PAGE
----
Ketones with alpha hydrogens can undergo a substitution reaction with halogens. This reaction occurs because of the tendency of carbonyl compounds to form enolates in basic condition and enols in acidic condition. In these cases even weak bases, such as the hydroxide anion, is sufficient enough to cause the reaction to occur because it is not necessary for a complete conversion to the enolate. For this reaction Cl2, Br2 or I2 can be used as the halogens.
Aldehydes are oxidized by the halogens so this reaction pathway is not synthetically useful. For example, when benzaldehyde is added to either set of reagents described above for ketones, the majore product is benzoic acid.
Acid Catalyzed Mechanism
Under acidic conditions the reaction occurs thought the formation of an enol which then reacts with the halogen.
1) Protonation of the carbonyl
2) Enol formation
3) SN2 reaction
Kinetic studies provide some evidence for the mechanism shown above. The rate law for the alpha-halogenation of a ketone can be given by:
rate = [ketone][H+]
The implication is that the rate determining step is dependent on the concentrations of the ketone and acid catalyst and therefore associated with the enol formation part of the mechanism. The halogen does not even appear in the rate law. Indeed, the overall rate is completely independent of the concentration of the halogen and suggests the halogenation step occurs rapidly.
Base Promoted Mechanism
Under basic conditions the enolate forms and then reacts with the halogen.
Note! This is base promoted and not base catalyzed because an entire equivalent of base is required.
It is difficult to stop the base promoted reaction after a single substitution, so acidic conditons are used when a monohalo product is required.
1) Enolate formation
2) SN2 reaction
The Haloform Qualitative Reaction to Identify Methyl Ketones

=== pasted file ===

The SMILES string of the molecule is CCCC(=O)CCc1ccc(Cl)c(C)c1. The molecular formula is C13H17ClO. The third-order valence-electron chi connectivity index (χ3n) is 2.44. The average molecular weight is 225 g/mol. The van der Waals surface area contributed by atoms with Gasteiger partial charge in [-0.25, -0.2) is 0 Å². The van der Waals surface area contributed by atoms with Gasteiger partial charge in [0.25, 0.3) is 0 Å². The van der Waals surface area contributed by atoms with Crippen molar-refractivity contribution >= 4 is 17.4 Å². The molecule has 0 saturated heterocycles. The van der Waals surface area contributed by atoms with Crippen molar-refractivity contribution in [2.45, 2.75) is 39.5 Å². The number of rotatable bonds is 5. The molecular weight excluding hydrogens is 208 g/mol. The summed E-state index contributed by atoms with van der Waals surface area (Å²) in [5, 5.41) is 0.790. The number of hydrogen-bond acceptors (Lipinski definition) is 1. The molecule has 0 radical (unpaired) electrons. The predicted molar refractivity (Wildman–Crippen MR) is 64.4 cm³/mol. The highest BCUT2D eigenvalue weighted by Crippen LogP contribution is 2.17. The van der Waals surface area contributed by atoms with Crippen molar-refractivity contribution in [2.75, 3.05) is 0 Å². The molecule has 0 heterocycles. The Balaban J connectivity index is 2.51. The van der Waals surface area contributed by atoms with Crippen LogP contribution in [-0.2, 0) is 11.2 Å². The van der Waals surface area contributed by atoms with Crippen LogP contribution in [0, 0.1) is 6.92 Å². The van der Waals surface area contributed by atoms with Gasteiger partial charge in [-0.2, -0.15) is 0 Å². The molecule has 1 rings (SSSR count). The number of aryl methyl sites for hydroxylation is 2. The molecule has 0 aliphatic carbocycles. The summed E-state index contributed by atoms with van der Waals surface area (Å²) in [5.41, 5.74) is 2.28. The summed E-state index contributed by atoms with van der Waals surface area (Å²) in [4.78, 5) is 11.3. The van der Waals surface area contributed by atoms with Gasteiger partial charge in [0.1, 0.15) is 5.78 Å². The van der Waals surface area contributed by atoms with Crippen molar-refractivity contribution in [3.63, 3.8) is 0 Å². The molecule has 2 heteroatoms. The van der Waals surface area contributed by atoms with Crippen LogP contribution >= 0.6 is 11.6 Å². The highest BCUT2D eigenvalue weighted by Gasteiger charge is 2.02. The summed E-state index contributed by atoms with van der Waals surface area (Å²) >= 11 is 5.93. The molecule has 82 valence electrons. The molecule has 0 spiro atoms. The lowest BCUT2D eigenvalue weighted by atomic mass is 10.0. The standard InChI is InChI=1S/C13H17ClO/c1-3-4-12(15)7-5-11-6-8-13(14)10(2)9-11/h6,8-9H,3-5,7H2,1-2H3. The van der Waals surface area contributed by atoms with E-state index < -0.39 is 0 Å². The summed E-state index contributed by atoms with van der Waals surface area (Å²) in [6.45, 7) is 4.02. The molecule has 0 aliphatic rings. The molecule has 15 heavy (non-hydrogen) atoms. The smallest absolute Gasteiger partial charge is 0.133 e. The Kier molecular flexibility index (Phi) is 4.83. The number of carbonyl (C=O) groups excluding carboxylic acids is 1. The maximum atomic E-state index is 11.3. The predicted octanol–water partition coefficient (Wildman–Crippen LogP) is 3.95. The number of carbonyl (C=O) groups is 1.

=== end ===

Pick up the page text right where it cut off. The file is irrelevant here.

The overreaction during base promotion of alpha halogenation is used as a qualitative test called the haloform reaction to identify methyl ketones. Under basic conditions, subsequent halogenation reactions occur because the halogenated product is more reactive than the starting material due to the electron withdrawing effect of the halogen. The halogen inductively stabilizes the conjugate base and increases the relative acidity of the remaining alpha-carbons. Halogenations occur at the alpha-carbon until the haloform becomes a leaving group and is observed as a precipitate as shown in the example below.
Due to the acidic nature of α hydrogens they can be exchanged with deuterium by reaction with D2O (heavy water). The process is accelerated by the addition of an acid or base; an excess of D2O is required. The end result is the complete exchange of all α hydrogens with deuteriums.
Mechanism in basic conditions
1) Enolate Formation
Draw the product for the following reactions.
Solutions to example question
5. Draw the products of the following reactions
6. Draw out the mechanism for the following reaction.
7. How might you form 2-hepten-4-one from 4-heptanone?
7. 1) Br2, H3O+; 2) Pyridine, Heat